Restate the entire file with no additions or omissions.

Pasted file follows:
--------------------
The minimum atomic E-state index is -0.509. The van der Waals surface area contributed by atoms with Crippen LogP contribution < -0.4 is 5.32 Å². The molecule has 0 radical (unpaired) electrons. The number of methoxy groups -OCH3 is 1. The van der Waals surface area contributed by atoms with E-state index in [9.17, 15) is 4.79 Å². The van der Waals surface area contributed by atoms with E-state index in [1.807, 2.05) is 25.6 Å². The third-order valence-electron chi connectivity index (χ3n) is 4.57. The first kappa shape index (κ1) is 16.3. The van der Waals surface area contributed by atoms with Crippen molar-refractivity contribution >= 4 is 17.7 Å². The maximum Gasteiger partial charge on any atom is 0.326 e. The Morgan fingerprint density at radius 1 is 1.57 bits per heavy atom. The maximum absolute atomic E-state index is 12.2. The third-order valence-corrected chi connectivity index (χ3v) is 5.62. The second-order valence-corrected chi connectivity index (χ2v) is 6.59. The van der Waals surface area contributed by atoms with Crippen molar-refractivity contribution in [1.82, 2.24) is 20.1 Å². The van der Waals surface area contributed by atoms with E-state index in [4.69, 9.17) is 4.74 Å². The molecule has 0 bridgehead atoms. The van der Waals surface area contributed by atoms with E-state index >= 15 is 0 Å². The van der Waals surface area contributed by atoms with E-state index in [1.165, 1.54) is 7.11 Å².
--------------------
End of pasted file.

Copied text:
The minimum atomic E-state index is -0.509. The van der Waals surface area contributed by atoms with Crippen LogP contribution < -0.4 is 5.32 Å². The molecule has 0 radical (unpaired) electrons. The number of methoxy groups -OCH3 is 1. The van der Waals surface area contributed by atoms with E-state index in [9.17, 15) is 4.79 Å². The van der Waals surface area contributed by atoms with E-state index in [1.807, 2.05) is 25.6 Å². The third-order valence-electron chi connectivity index (χ3n) is 4.57. The first kappa shape index (κ1) is 16.3. The van der Waals surface area contributed by atoms with Crippen molar-refractivity contribution >= 4 is 17.7 Å². The maximum Gasteiger partial charge on any atom is 0.326 e. The Morgan fingerprint density at radius 1 is 1.57 bits per heavy atom. The maximum absolute atomic E-state index is 12.2. The third-order valence-corrected chi connectivity index (χ3v) is 5.62. The second-order valence-corrected chi connectivity index (χ2v) is 6.59. The van der Waals surface area contributed by atoms with Crippen molar-refractivity contribution in [1.82, 2.24) is 20.1 Å². The van der Waals surface area contributed by atoms with E-state index in [4.69, 9.17) is 4.74 Å². The molecule has 0 bridgehead atoms. The van der Waals surface area contributed by atoms with E-state index >= 15 is 0 Å². The van der Waals surface area contributed by atoms with E-state index in [1.165, 1.54) is 7.11 Å².